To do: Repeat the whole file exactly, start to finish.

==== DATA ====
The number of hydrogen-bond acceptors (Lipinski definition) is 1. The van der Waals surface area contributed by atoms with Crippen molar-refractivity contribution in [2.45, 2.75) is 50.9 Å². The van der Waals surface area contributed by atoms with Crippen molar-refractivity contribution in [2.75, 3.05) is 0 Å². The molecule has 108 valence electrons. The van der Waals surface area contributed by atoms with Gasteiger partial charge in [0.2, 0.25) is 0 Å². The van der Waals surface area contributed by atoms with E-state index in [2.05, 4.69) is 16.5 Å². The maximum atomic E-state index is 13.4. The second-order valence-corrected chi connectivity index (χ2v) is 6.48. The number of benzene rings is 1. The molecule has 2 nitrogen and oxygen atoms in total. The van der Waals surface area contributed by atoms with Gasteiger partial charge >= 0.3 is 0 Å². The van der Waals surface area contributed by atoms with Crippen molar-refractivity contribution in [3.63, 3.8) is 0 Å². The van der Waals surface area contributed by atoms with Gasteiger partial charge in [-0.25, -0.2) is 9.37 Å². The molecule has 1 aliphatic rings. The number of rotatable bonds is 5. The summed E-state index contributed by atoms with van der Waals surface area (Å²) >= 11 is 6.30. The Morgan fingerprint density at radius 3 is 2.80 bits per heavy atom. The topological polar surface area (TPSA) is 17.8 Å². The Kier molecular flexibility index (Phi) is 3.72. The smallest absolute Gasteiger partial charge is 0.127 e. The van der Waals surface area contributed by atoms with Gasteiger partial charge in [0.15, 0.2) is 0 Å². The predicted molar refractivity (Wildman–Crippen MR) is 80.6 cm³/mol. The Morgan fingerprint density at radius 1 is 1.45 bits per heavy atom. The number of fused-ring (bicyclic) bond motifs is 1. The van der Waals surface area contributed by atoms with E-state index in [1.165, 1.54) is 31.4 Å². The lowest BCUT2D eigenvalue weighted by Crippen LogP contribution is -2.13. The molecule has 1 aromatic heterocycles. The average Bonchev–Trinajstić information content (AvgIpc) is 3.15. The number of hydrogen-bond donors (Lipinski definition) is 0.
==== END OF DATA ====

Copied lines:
The number of hydrogen-bond acceptors (Lipinski definition) is 1. The van der Waals surface area contributed by atoms with Crippen molar-refractivity contribution in [2.45, 2.75) is 50.9 Å². The van der Waals surface area contributed by atoms with Crippen molar-refractivity contribution in [2.75, 3.05) is 0 Å². The molecule has 108 valence electrons. The van der Waals surface area contributed by atoms with Gasteiger partial charge in [0.2, 0.25) is 0 Å². The van der Waals surface area contributed by atoms with E-state index in [2.05, 4.69) is 16.5 Å². The maximum atomic E-state index is 13.4. The second-order valence-corrected chi connectivity index (χ2v) is 6.48. The number of benzene rings is 1. The molecule has 2 nitrogen and oxygen atoms in total. The van der Waals surface area contributed by atoms with Gasteiger partial charge >= 0.3 is 0 Å². The van der Waals surface area contributed by atoms with Crippen molar-refractivity contribution in [3.63, 3.8) is 0 Å². The van der Waals surface area contributed by atoms with Gasteiger partial charge in [-0.25, -0.2) is 9.37 Å². The molecule has 1 aliphatic rings. The number of rotatable bonds is 5. The summed E-state index contributed by atoms with van der Waals surface area (Å²) >= 11 is 6.30. The Morgan fingerprint density at radius 3 is 2.80 bits per heavy atom. The topological polar surface area (TPSA) is 17.8 Å². The Kier molecular flexibility index (Phi) is 3.72. The smallest absolute Gasteiger partial charge is 0.127 e. The van der Waals surface area contributed by atoms with Gasteiger partial charge in [0.15, 0.2) is 0 Å². The predicted molar refractivity (Wildman–Crippen MR) is 80.6 cm³/mol. The Morgan fingerprint density at radius 1 is 1.45 bits per heavy atom. The number of fused-ring (bicyclic) bond motifs is 1. The van der Waals surface area contributed by atoms with E-state index in [1.165, 1.54) is 31.4 Å². The lowest BCUT2D eigenvalue weighted by Crippen LogP contribution is -2.13. The molecule has 1 aromatic heterocycles. The average Bonchev–Trinajstić information content (AvgIpc) is 3.15. The number of hydrogen-bond donors (Lipinski definition) is 0.